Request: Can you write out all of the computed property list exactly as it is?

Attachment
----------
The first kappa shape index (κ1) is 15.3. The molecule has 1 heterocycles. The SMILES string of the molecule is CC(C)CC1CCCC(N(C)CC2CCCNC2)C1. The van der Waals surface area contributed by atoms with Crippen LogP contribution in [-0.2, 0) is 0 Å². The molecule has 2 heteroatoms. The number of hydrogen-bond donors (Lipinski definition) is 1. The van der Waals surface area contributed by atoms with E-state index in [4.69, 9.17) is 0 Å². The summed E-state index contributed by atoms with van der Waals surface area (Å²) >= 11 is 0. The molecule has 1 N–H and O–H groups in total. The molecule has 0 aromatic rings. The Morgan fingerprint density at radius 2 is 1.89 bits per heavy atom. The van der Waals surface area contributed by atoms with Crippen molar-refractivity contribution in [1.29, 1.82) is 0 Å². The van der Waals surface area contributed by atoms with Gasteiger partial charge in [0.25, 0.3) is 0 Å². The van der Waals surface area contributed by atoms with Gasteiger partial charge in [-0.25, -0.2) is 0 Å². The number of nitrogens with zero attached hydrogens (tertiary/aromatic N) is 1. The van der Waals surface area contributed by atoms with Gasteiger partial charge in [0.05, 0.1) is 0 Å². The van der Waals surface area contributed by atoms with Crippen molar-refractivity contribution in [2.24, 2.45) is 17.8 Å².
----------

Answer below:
The first kappa shape index (κ1) is 15.3. The molecule has 1 heterocycles. The SMILES string of the molecule is CC(C)CC1CCCC(N(C)CC2CCCNC2)C1. The van der Waals surface area contributed by atoms with Crippen LogP contribution in [-0.2, 0) is 0 Å². The molecule has 2 heteroatoms. The number of hydrogen-bond donors (Lipinski definition) is 1. The van der Waals surface area contributed by atoms with E-state index in [4.69, 9.17) is 0 Å². The summed E-state index contributed by atoms with van der Waals surface area (Å²) >= 11 is 0. The molecule has 1 N–H and O–H groups in total. The molecule has 0 aromatic rings. The Morgan fingerprint density at radius 2 is 1.89 bits per heavy atom. The van der Waals surface area contributed by atoms with Crippen molar-refractivity contribution in [1.29, 1.82) is 0 Å². The van der Waals surface area contributed by atoms with Gasteiger partial charge in [0.25, 0.3) is 0 Å². The van der Waals surface area contributed by atoms with Gasteiger partial charge in [-0.25, -0.2) is 0 Å². The number of nitrogens with zero attached hydrogens (tertiary/aromatic N) is 1. The van der Waals surface area contributed by atoms with Gasteiger partial charge in [0.05, 0.1) is 0 Å². The van der Waals surface area contributed by atoms with Crippen molar-refractivity contribution in [2.24, 2.45) is 17.8 Å².